SIZE="2">In December 2005, Cypress entered into a strategic foundry partnership with Grace Semiconductor Manufacturing Corporation (“Grace”), located in Shanghai, China. Under the terms of the agreement, Cypress transferred certain of its
proprietary process technologies to Grace and provides additional production capacity to augment output from Cypress’s manufacturing facilities. During fiscal 2006 and 2007, Cypress completed the transfer of its 0.35-micron SONOS, 0.13-micron
SRAM and LOGIC processes and began purchasing products from Grace that were manufactured using these processes.

In conjunction with the
agreement, we have entered into a series of guarantees with a financing company for the benefit of Grace. As of December 28, 2008, we continue to serve as guarantor for approximately $32.4 million in lease payments due by Grace. If Grace fails
to pay any of the quarterly rental payments, we will be obligated to pay such outstanding amounts.

Cypress conducts assembly and test
operations at its highly automated assembly and test facility in the Philippines. This facility accounted for approximately 51% of the total assembly output and 78% of the total test output in fiscal 2008. Various subcontractors in Asia performed
the balance of the assembly and test operations.

Cypress’s facility in the Philippines primarily manufactures volume products and
packages where Cypress’s ability to leverage manufacturing costs is high. This facility has nine fully integrated, automated manufacturing lines enabling complete assembly and test operations with minimal human intervention. These autolines
have shorter manufacturing cycle times than conventional assembly/test operations, which enable Cypress to respond more rapidly to changes in demand.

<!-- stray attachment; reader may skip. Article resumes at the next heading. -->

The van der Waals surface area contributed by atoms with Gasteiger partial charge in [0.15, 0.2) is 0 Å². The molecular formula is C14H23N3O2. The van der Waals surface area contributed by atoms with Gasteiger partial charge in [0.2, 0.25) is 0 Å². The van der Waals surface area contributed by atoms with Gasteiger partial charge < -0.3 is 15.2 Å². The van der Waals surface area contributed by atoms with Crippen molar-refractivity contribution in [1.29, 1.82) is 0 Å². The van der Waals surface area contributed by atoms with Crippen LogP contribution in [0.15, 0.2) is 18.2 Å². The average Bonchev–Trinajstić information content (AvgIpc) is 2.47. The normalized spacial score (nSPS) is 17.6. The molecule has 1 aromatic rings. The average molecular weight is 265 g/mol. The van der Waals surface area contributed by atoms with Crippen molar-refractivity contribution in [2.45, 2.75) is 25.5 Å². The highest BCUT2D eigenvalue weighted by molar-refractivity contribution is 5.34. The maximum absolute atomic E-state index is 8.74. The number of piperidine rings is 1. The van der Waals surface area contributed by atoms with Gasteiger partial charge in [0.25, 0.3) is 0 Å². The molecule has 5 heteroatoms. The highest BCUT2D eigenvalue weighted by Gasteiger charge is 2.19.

SIZE="2">Research and Development

Research and development expenses are focused on the development and design of new semiconductor
products, as well as the continued development of advanced software platforms primarily for our programmable solutions. Our goal is to increase efficiency in order to maintain our competitive advantage. Our research and development organization
works closely with our manufacturing facilities, suppliers and customers to improve our semiconductor designs and lower manufacturing costs. During fiscal 2008, 2007 and 2006, research and development expenses totaled $193.5 million,
$174.2 million and $232.6 million, respectively.

We have both central and division-specific design groups that focus on new
product creation and improvement of design methodologies. These groups conduct ongoing efforts to reduce design cycle time and increase first pass yield through structured re-use of intellectual property blocks from a controlled intellectual
property library, development of computer-aided design tools and improved design business processes. Design and related software development work primarily occurs at design centers located in the United States, Europe, India and China.


 


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Manufacturing

During fiscal 2008,
Cypress manufactured approximately 84% of its semiconductor products at the wafer manufacturing facilities in Round Rock, Texas and Bloomington, Minnesota. External wafer foundries manufactured the balance of Cypress’s products.

STYLE="margin-top:12px;margin-bottom:0px; text-indent:4%">In December 2007, Cypress’s Board of Directors approved a plan to exit its manufacturing facility in Texas and transfer production to its more
cost-competitive facility in Minnesota and outside foundries. Since all of Cypress’s newer products are being designed on more advanced process technologies, management believes that it is more cost effective to shift manufacturing elsewhere
than to retool the Texas facility. Cypress’s Minnesota manufacturing facility offers state-of-the-art technology and there is currently sufficient cost-competitive foundry capacity in Asia enabling Cypress to achieve lower manufacturing costs.

 


11







Table of Contents


Cypress’s decision to exit the Texas facility was consistent with management’s flexible
manufacturing initiative, which combines capacity from leading foundries with output from Cypress’s internal manufacturing facilities. The initiative allows Cypress to meet rapid swings in customer demand while lessening the burden of high
fixed costs, a capability that is particularly important in high-volume consumer markets that Cypress serves with its leading programmable product portfolio.